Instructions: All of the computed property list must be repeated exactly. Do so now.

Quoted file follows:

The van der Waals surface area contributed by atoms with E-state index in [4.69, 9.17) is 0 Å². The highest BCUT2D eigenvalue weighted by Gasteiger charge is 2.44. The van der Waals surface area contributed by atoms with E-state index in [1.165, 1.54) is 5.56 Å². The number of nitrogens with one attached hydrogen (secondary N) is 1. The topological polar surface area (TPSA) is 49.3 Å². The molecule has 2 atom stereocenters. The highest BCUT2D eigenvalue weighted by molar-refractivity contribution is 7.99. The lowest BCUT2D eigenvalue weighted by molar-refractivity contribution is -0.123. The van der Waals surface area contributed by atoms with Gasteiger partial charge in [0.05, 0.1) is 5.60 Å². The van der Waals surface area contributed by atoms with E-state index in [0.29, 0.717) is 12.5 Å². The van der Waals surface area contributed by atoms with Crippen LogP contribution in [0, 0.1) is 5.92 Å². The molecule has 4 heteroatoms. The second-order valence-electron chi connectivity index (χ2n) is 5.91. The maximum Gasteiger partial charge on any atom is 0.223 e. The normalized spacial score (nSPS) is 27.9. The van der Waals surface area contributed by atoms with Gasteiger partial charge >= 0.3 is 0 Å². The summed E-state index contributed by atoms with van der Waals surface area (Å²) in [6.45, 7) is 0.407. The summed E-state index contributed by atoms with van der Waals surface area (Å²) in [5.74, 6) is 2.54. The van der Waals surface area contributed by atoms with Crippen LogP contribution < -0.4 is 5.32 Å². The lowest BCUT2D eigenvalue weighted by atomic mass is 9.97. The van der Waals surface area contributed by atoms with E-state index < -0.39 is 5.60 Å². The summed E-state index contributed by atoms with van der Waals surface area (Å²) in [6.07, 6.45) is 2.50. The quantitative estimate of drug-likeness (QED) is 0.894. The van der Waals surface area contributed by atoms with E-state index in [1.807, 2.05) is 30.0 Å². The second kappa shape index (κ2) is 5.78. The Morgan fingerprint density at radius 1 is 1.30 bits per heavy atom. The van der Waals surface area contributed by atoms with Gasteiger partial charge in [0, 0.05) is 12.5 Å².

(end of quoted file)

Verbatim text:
The van der Waals surface area contributed by atoms with E-state index in [4.69, 9.17) is 0 Å². The highest BCUT2D eigenvalue weighted by Gasteiger charge is 2.44. The van der Waals surface area contributed by atoms with E-state index in [1.165, 1.54) is 5.56 Å². The number of nitrogens with one attached hydrogen (secondary N) is 1. The topological polar surface area (TPSA) is 49.3 Å². The molecule has 2 atom stereocenters. The highest BCUT2D eigenvalue weighted by molar-refractivity contribution is 7.99. The lowest BCUT2D eigenvalue weighted by molar-refractivity contribution is -0.123. The van der Waals surface area contributed by atoms with Gasteiger partial charge in [0.05, 0.1) is 5.60 Å². The van der Waals surface area contributed by atoms with E-state index in [0.29, 0.717) is 12.5 Å². The van der Waals surface area contributed by atoms with Crippen LogP contribution in [0, 0.1) is 5.92 Å². The molecule has 4 heteroatoms. The second-order valence-electron chi connectivity index (χ2n) is 5.91. The maximum Gasteiger partial charge on any atom is 0.223 e. The normalized spacial score (nSPS) is 27.9. The van der Waals surface area contributed by atoms with Gasteiger partial charge >= 0.3 is 0 Å². The summed E-state index contributed by atoms with van der Waals surface area (Å²) in [6.45, 7) is 0.407. The summed E-state index contributed by atoms with van der Waals surface area (Å²) in [5.74, 6) is 2.54. The van der Waals surface area contributed by atoms with Crippen LogP contribution < -0.4 is 5.32 Å². The lowest BCUT2D eigenvalue weighted by atomic mass is 9.97. The van der Waals surface area contributed by atoms with E-state index < -0.39 is 5.60 Å². The summed E-state index contributed by atoms with van der Waals surface area (Å²) in [6.07, 6.45) is 2.50. The quantitative estimate of drug-likeness (QED) is 0.894. The van der Waals surface area contributed by atoms with E-state index in [1.807, 2.05) is 30.0 Å². The second kappa shape index (κ2) is 5.78. The Morgan fingerprint density at radius 1 is 1.30 bits per heavy atom. The van der Waals surface area contributed by atoms with Gasteiger partial charge in [0, 0.05) is 12.5 Å².